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Supreme Court Considers Expanding Presidential Power

The new conservative majority could make political interference easier in independent government agencies that safeguard public health and wellbeing.

December 9, 2020
Supreme Court courthouse in Washington DC.
Jabin Botsford/Getty

This piece was origin­ally published in Just Secur­ity.

This week with the oral argu­ments in Collins v. Mnuchin, we’ll have our first look at how the Supreme Court with its new 6–3 conser­vat­ive major­ity might expand the power the pres­id­ent has over inde­pend­ent govern­ment agen­cies and increase the poten­tial for polit­ical inter­fer­ence in work those agen­cies do to protect the health, safety, and welfare of the Amer­ican people. The case centers on the Federal Hous­ing Finance Agency, which over­sees the federal home mort­gage programs Fannie Mae and Fred­die Mac, and the plaintiffs are chal­len­ging the consti­tu­tion­al­ity of the agency’s lead­er­ship struc­ture, a single director appoin­ted by the pres­id­ent (as opposed to a multi-member board) who can’t be fired without cause — a struc­ture some other inde­pend­ent agen­cies share. If the Court found the removal-for-cause protec­tion uncon­sti­tu­tional, it would make it easier for the pres­id­ent to termin­ate inde­pend­ent agency heads for insub­stan­tial reas­ons, hamstringing agen­cies’ abil­ity to fulfill their missions free from polit­ical pres­sure.

The prognosis isn’t good. In Seila Law v. CFPB last term, the Court struck down the removal-for-cause protec­tion for the head of the Consumer Finan­cial Protec­tion Bureau (CFPB). The major­ity invoked the unit­ary exec­ut­ive theory, which holds that the pres­id­ent must have direct control over all aspects of the exec­ut­ive branch. Proponents of the most extreme form of the unit­ary exec­ut­ive theory believe that stat­utory require­ments that exec­ut­ive branch person­nel can only be fired for cause are uncon­sti­tu­tional infringe­ments on the pres­id­ent’s power and viol­ate separ­a­tion of powers.

Contrary to the major­ity’s claim in Seila Lawpoliti­ciz­a­tion of core govern­ment func­tions does not improve govern­ment’s account­ab­il­ity to the Amer­ican people; in fact, it can threaten the rule of law. Strip­ping govern­ment offi­cials of for-cause removal protec­tion removes insu­la­tion from polit­ical pres­sure, in that the pres­id­ent can force them to capit­u­late to a direct­ive — even if it’s illegal or uneth­ical — or fire them. Insu­la­tion from polit­ical pres­sure has helped ensure the even­han­ded admin­is­tra­tion of the law. As the Bren­nan Center’s bipar­tisan Task Force on Rule of Law & Demo­cracy has argued, from the Depart­ment of Justice to scientific agen­cies, the rule of law depends on commit­ted, ethical person­nel who are able to carry out govern­ment func­tions without undue politi­ciz­a­tion.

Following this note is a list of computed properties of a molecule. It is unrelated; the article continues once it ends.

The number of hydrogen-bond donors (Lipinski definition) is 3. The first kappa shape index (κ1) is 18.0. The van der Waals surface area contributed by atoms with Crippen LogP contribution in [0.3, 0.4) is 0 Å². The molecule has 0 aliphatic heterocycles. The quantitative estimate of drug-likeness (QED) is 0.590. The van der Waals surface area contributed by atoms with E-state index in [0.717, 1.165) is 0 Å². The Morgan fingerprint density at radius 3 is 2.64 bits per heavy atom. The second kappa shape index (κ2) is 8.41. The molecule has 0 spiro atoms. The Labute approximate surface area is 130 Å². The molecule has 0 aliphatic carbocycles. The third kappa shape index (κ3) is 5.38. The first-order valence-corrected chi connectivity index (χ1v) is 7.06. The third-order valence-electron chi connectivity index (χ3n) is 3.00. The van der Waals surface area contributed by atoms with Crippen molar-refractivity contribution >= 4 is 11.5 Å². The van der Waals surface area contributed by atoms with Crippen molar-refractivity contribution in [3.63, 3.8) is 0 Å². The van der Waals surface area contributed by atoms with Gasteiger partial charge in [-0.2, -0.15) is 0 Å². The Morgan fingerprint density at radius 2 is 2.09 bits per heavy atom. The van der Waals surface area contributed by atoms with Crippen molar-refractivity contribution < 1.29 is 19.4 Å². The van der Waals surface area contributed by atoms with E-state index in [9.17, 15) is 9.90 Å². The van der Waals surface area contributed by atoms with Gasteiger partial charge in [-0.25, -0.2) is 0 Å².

Collins v. Mnuchin

The plaintiffs in Collins v. Mnuchin are former share­hold­ers of Fannie Mae and Fred­die Mac. They are claim­ing that the struc­ture of the Federal Hous­ing Finance Agency (FHFA) is uncon­sti­tu­tional in order to chal­lenge the agency’s author­iz­a­tion of payments to the federal govern­ment to compensate for its bail­out of Fannie and Fred­die during the last finan­cial crisis. Although the lawsuit focuses on removal for cause, Collins does­n’t involve the employ­ment status of an actual director of the FHFA or attempts to fire that person. It is an attack on the legit­im­acy of the agency based on the exist­ence of the removal-for-cause protec­tion, which the director has had since the agency’s creation by Congress in 2008.

For-cause removal protec­tion for the lead­ers of inde­pend­ent agen­cies is a common and long­stand­ing congres­sional tool to insu­late those agen­cies from polit­ical pres­sure. This require­ment prevents the pres­id­ent from firing an inde­pend­ent agency director over mere personal or policy disagree­ments. When the Supreme Court in Seila Law struck down for-cause removal protec­tion for the director of the CFPB, it left many unanswered ques­tions, includ­ing whether or not the decision should apply to other pres­id­en­tial appointees with for-cause removal protec­tion. This Wednes­day’s argu­ments in Collins could shed light on the justices’ think­ing.

The Court’s reas­on­ing in Seila Law turned at least in part on the fact that CFPB — like the FHFA in Collins — is led by a single pres­id­en­tially-appoin­ted director, not a multi-member board appoin­ted by the pres­id­ent. At the same time, the major­ity tele­graphed some ambi­val­ence about a seminal case uphold­ing for-cause removal protec­tion in the case of a multi-member board, Humphrey’s Executor v. United States (1935). Some justices would go even farther — in a concur­ring opin­ion joined by Justice Gorsuch, Justice Thomas called for Humphrey’s Executor to be over­turned and posited that all inde­pend­ent agen­cies are uncon­sti­tu­tional.

The Court in Seila Law also focused on the fact that the CFPB admin­is­ters 19 stat­utes, “includ­ing a broad prohib­i­tion on unfair and decept­ive prac­tices in a major segment of the U.S. economy.” This vague char­ac­ter­iz­a­tion of the CFPB’s impact on a “major segment” of the economy could poten­tially apply to the FHFA, as well as dozens of other inde­pend­ent govern­ment agen­cies charged with crit­ical govern­ment func­tions, from regu­lat­ing secur­it­ies to ensur­ing mine safety. The Seila Law major­ity ques­tioned the consti­tu­tional valid­ity of both the CFPB and the FHFA, which were created in response to the Great Reces­sion, and other single-leader agen­cies at least partly on the grounds that they are all “modern.”